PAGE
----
The largest building of the complex is dedicated mostly to the sale of fruits and vegetables. Other buildings sell household items such as juicers, tinware, spoons, cleaning supplies and much more.[1] There is constant movement of people here, with many shouting out to potential customers. Work begins here in the very early morning hours and ends in the evening. The market is filled at all hours with truck drivers, sellers, buyers, butchers and cooks.[2]

Basic Mexican foodstuffs is the backbone of this markets selling Mexican spices such as epazote,[1] chili peppers fresh and dried of just about every variety, nopals (cactus pads), chicharrones (fried pig skins), corn, and less commonly-encountered products like wild mushrooms.[5][12] One of the few places to find truly authentic Oaxaca cheese in the city. Vendors can be seen tying stacks of banana leaves, cutting spines from nopals, and selling “secret” herbal remedies.[12]

Merchant sorting through fresh corn.

La Merced, like most Mexican traditional markets, is a favored place to eat Mexican street food, called “antojitos” (lit. cravings). Two specialties here are quesadillas and tostadas. Quesadillas can be had with a variety of fillings along with the cheese (typically Oaxaca cheese) such as stewed pork stomach, pickled pork fat, huitlacoche (corn fungus) and squash flowers. The quesadillas sold here are typically long and cooked on a comal, often from blue corn dough. Quesadillas are usually served with salsas made from red or green chiles, onions, and other flavorful vegetables. Like the quesadillas, tostadas have a wide variety of toppings and the crunchy tortilla sometimes has unusual flavorings such as sesame seeds and chipotle.[13]


Merced is considered to be a “tolerance zone” for prostitution, meaning that police generally do not intervene.[2] Prostitution exists in just about all parts of Mexico City but it is most obvious here. At almost any hour of the day, scantily clad women can be seen walking around. Many of these prostitutes are underage. Prices can be as low as US$15 for an “encuentro” (encounter). Many small hotels are near here, some of which charge as little as 30 pesos for an hour or about 200 for a night. Many of the customers are truck drivers who have time while their vehicles are being unloaded at the market.[14] In 2007-2008 several prostitutes were murdered. Nearly all of the murders have gone unpunished. It is estimated about one third of prostitutes here are underage. Bribes to officials to keep the industry running are estimated to be about US$450,000 a year.[4]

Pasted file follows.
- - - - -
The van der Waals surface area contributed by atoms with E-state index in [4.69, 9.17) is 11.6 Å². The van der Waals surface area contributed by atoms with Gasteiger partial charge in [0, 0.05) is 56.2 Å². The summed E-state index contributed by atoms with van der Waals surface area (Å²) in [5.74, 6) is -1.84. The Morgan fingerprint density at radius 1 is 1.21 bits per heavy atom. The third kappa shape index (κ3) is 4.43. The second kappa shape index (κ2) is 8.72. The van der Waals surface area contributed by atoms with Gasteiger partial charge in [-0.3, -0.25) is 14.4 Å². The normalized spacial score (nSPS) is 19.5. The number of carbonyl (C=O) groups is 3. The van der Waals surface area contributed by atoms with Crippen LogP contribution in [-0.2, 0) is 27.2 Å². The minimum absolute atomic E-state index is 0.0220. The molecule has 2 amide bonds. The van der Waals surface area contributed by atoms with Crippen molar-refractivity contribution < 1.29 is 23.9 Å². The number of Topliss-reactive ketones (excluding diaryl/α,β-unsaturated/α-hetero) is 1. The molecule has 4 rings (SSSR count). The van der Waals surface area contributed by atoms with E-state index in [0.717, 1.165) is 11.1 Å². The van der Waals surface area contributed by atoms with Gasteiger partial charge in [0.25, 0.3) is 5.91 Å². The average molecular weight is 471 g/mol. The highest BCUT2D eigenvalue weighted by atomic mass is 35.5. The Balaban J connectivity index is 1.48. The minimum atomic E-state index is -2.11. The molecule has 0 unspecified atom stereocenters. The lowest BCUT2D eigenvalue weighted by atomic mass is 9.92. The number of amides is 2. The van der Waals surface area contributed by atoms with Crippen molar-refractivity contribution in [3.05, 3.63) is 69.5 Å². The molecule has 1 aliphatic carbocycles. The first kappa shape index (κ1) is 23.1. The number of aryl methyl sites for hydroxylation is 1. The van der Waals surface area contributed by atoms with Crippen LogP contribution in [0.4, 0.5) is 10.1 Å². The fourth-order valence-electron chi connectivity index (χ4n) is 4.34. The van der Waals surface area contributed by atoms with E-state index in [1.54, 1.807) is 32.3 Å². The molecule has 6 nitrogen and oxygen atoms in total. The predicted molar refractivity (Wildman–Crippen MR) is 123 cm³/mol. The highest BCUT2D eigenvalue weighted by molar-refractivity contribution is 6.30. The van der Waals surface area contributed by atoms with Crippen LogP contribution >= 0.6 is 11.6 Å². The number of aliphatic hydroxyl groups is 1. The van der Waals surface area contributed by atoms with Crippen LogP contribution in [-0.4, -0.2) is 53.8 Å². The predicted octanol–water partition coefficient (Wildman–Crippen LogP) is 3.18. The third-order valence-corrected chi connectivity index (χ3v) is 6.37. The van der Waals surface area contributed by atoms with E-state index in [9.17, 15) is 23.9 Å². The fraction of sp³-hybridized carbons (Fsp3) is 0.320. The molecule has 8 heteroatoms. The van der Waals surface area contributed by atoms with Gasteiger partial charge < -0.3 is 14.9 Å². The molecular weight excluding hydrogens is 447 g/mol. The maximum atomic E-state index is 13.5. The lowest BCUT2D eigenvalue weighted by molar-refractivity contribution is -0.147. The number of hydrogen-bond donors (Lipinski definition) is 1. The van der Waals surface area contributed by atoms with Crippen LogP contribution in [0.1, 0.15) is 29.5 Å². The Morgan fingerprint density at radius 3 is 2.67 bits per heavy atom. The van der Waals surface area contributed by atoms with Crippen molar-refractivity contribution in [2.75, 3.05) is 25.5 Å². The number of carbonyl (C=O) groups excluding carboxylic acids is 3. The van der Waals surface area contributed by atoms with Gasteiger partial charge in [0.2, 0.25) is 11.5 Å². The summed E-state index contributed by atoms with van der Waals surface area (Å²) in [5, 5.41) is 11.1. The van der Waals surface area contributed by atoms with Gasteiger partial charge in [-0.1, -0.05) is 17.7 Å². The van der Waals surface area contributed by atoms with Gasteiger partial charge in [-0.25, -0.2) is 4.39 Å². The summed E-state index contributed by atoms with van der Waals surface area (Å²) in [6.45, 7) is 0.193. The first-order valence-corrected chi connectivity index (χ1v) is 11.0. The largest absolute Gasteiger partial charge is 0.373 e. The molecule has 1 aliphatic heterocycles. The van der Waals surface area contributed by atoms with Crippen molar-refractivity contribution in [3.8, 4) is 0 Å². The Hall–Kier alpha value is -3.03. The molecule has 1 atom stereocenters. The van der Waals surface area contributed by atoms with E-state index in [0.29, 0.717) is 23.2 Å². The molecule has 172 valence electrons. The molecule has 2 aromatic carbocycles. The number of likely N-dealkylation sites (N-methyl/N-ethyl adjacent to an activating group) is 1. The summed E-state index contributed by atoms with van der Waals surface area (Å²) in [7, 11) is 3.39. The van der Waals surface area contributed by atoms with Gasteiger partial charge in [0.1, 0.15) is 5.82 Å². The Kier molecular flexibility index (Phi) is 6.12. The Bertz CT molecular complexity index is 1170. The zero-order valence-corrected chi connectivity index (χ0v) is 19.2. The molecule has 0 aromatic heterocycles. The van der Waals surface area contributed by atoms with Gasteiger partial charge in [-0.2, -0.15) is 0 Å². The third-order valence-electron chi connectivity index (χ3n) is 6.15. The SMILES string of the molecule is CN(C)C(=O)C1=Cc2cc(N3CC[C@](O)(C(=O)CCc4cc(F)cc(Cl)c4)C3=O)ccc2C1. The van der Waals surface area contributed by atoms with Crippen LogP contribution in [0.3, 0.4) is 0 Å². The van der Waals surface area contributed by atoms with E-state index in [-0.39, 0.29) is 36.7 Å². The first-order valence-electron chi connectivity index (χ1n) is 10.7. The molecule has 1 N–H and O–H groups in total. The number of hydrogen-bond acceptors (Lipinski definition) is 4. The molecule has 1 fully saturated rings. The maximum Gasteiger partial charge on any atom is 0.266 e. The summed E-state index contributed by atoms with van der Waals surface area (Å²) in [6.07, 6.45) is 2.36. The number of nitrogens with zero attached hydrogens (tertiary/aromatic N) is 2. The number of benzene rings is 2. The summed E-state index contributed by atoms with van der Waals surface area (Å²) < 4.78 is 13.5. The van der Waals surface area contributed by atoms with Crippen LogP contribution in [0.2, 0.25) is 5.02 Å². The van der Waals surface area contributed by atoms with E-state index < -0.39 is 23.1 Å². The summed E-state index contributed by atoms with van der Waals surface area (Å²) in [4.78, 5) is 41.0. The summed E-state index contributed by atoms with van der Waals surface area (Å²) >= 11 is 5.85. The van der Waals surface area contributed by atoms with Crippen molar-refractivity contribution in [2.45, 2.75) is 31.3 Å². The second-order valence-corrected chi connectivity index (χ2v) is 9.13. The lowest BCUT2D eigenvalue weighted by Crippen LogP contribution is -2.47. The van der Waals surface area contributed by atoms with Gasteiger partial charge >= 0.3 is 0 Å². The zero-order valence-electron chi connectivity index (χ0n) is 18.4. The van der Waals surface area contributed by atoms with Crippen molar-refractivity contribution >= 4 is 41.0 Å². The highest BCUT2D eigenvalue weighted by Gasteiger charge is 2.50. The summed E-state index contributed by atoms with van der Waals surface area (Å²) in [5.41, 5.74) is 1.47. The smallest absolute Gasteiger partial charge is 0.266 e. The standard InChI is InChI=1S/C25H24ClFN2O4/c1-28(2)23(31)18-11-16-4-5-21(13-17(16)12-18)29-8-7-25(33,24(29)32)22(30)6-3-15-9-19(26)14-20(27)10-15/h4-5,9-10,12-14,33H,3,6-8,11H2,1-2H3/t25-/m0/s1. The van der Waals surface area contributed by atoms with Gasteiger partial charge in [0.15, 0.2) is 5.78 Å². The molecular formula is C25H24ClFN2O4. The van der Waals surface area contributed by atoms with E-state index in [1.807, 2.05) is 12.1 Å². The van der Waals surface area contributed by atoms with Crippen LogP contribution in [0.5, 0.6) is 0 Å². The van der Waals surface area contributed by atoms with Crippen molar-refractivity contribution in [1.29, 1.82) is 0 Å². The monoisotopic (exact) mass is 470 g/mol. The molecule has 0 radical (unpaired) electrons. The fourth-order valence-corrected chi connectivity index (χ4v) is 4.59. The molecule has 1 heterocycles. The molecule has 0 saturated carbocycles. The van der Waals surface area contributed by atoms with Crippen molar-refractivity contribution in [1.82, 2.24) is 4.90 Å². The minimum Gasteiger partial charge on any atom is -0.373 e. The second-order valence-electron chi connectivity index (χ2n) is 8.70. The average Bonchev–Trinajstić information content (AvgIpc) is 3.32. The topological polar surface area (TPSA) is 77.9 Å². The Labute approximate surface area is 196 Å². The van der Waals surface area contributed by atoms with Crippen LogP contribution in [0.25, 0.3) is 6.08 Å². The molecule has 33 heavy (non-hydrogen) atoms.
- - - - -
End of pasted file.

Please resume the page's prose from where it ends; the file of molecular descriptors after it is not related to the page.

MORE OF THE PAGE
19°25′33.32″N 99°7′26.61″W / 19.4259222°N 99.1240583°W / 19.4259222; -99.1240583


  1. ^ a b c d e "La Merced". Frommers Guides. Retrieved 2010-02-16.
  2. ^ a b c d e f g Barranco Chavarría, Alberto. "La Merced: Siglos de Comerico". Ciudadanos en Red. Retrieved 2010-02-16.
  3. ^ a b "La historia del abasto" [The history of the wholesale market]. Reforma (in Spanish). Mexico City. 1999-11-20. p. 6.
  4. ^ a b Cevalllos, Diego (2008-07-23). "MEXICO: Prostitution Rings Flourish at all Levels". Montevideo, Uruguay. IPS - Inter Press Service.
  5. ^ a b Sheraton, Mimi (2007-11-18). "Markets as Both Feast and Spectacle". New York Times. New York. Retrieved 2010-02-16.
  6. ^ Quadri de la Torre, Gabriel (2007-03-09). "DF y ambulantaje" [Mexico City and street vendors]. Economista (in Spanish). Mexico City.
  7. ^ Gonzalez, Alberto; Luz Romano; Francisco Velazquez; Jesus Alberto Hernandez; Anibal Santiago; Manuel Duran (2002-05-29). "Abandonan 8 mil toneladas de basura" [Abandon 8 thousand tons of trash]. El Norte (in Spanish). Monterrey, Mexico. p. 2.
  8. ^ "Historia de los mercados en México" [The history of markets in Mexico] (in Spanish). Mexico: CONACULTA. Retrieved 2010-02-16.
  9. ^ "Ciudad de Mexico Official website of the Secretary of Tourism of Mexico City". Mexico City: government of Mexico City. Archived from the original on 2011-07-22. Retrieved 2010-02-16.
  10. ^ "Explosiones historicas" [Historic explosions]. Mural (in Spanish). Guadalajara, Mexico. 2003-01-02. p. 9.
  11. ^ Garduno, Javier; Rodriguez, Francisco (1998-05-04). "Consume incendio La Merced" [Fire consumes La Merced]. Palabra (in Spanish). Saltillo, Mexico. p. 2.
  12. ^ a b Roig-Franzia, Manuel (2008-09-07). "The Dish on Mexico City's Markets; Two Champion Eaters Pursue the Ultimate Quesadilla and Other Delights". The Washington Post. Washington DC. Retrieved 2010-02-16.
  13. ^ "Crujientes manjares" [Crunchy finger food]. El Norte (in Spanish). Monterrey, Mexico. 2001-09-07. p. 7.
  14. ^ Guzman, Jorge (1998-04-07). "Ejercen prostitucion a bajo costo" [Practicing prostitution at low cost]. Reforma (in Spanish). Mexico City.